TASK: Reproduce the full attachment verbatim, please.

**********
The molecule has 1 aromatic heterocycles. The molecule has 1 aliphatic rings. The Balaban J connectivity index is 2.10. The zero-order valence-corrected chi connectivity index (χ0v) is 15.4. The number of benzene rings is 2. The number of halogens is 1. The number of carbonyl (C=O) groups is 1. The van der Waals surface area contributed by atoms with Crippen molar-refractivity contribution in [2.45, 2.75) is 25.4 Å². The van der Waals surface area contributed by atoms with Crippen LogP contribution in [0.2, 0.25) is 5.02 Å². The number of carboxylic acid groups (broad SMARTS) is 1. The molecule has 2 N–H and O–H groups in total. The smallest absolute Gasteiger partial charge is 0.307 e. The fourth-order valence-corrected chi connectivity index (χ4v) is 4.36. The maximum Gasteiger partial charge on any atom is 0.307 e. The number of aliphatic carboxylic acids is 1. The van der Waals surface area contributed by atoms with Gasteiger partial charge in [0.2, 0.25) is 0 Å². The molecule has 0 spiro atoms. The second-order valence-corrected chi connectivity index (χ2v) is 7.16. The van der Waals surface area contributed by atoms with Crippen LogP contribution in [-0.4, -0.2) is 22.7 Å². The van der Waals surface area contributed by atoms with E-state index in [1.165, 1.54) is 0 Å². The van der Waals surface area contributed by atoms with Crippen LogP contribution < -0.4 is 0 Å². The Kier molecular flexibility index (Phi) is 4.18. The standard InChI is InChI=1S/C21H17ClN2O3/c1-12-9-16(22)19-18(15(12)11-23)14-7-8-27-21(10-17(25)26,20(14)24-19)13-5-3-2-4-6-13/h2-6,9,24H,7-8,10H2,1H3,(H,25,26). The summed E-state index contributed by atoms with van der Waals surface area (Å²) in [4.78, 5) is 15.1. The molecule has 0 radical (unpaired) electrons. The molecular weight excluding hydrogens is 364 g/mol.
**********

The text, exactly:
The molecule has 1 aromatic heterocycles. The molecule has 1 aliphatic rings. The Balaban J connectivity index is 2.10. The zero-order valence-corrected chi connectivity index (χ0v) is 15.4. The number of benzene rings is 2. The number of halogens is 1. The number of carbonyl (C=O) groups is 1. The van der Waals surface area contributed by atoms with Crippen molar-refractivity contribution in [2.45, 2.75) is 25.4 Å². The van der Waals surface area contributed by atoms with Crippen LogP contribution in [0.2, 0.25) is 5.02 Å². The number of carboxylic acid groups (broad SMARTS) is 1. The molecule has 2 N–H and O–H groups in total. The smallest absolute Gasteiger partial charge is 0.307 e. The fourth-order valence-corrected chi connectivity index (χ4v) is 4.36. The maximum Gasteiger partial charge on any atom is 0.307 e. The number of aliphatic carboxylic acids is 1. The van der Waals surface area contributed by atoms with Gasteiger partial charge in [0.2, 0.25) is 0 Å². The molecule has 0 spiro atoms. The second-order valence-corrected chi connectivity index (χ2v) is 7.16. The van der Waals surface area contributed by atoms with Crippen LogP contribution in [-0.4, -0.2) is 22.7 Å². The van der Waals surface area contributed by atoms with E-state index in [1.165, 1.54) is 0 Å². The van der Waals surface area contributed by atoms with Crippen LogP contribution < -0.4 is 0 Å². The Kier molecular flexibility index (Phi) is 4.18. The standard InChI is InChI=1S/C21H17ClN2O3/c1-12-9-16(22)19-18(15(12)11-23)14-7-8-27-21(10-17(25)26,20(14)24-19)13-5-3-2-4-6-13/h2-6,9,24H,7-8,10H2,1H3,(H,25,26). The summed E-state index contributed by atoms with van der Waals surface area (Å²) in [4.78, 5) is 15.1. The molecule has 0 radical (unpaired) electrons. The molecular weight excluding hydrogens is 364 g/mol.